At the conclusion of each race, the player must proceed past the finish line towards the race marshal.

This just feels a little strange.

After you’ve worked so hard during a race, you should be able to cross the finish line and end the race, instead of having to slow down and meet up with the marshal. It seems to dull the sense of victory, having to slow down and bring your car to a halt.

Instead, you should be able to cross the line and have the race ended there.

One thing I’ve been vocal about in racing games is how most titles these days seem to opt for the rewind feature. Dirt Rally 2.0 avoids it altogether but instead offers players the ability to reset your car on the track in case of an accident.

This is a great decision, as it makes players learn track discipline without holding their hand. I’ve often been frustrated at other racing sims that opt for them, like Forza Motorsport and the licensed F1 games; the latter of which is also developed by Codemasters.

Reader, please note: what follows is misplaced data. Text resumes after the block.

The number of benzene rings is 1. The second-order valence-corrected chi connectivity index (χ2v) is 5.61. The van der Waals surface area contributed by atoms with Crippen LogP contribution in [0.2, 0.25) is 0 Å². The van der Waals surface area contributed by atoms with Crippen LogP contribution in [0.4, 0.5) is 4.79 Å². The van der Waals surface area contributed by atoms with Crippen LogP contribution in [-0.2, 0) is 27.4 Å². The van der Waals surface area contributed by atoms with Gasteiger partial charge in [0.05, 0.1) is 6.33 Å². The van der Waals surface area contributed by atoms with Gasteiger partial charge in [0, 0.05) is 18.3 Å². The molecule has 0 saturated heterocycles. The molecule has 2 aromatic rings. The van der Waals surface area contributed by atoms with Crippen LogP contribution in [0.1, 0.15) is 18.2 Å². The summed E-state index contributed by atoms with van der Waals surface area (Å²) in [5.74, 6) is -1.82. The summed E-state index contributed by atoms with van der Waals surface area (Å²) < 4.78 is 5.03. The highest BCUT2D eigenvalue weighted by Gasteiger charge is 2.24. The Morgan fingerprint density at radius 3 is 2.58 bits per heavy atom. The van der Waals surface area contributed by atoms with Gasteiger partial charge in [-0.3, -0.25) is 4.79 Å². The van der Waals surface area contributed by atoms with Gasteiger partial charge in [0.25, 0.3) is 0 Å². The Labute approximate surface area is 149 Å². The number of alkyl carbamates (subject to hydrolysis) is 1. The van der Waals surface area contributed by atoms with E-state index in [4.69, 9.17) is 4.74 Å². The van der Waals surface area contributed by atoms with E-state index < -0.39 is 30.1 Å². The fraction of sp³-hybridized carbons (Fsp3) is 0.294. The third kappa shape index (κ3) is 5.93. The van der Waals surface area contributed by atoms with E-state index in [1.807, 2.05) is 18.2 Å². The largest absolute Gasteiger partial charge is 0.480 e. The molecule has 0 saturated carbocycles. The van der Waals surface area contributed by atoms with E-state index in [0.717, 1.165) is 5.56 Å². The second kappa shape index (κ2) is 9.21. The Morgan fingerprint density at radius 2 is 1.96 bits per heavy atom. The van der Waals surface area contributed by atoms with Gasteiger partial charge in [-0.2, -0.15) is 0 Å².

In fact, many of the settings seem to be mutually shared between the two titles; Dirt Rally 2.0 and F1.

The track environments are one of the best things about the game. Every region has its own look and feel, and are greatly constructed. Australia’s deserts are flat and red while New Zealand has a lot of lush, green environments, as you can see below.

Argentina is characterised by its rocky terrain and is especially tough to traverse, to the point where the game points out that just finishing the race is an accomplishment in itself. No two stages feel particularly identical.

The Grass is Always Greener

A great sense of progression comes from the game’s career mode. One drawback is that the credits that you earn only come at the end of a round. Each round in a championship usually consists of several stages, so you’ll have to do a handful of races before you get your rewards.

For each championship, you’ll get a reward for each event, plus the championship itself. Once you accumulate enough credits, you can visit the garage after a round and invest in a new vehicle, which is how you go from class to class. You can also use credits to upgrade your current vehicle by boosting its engine.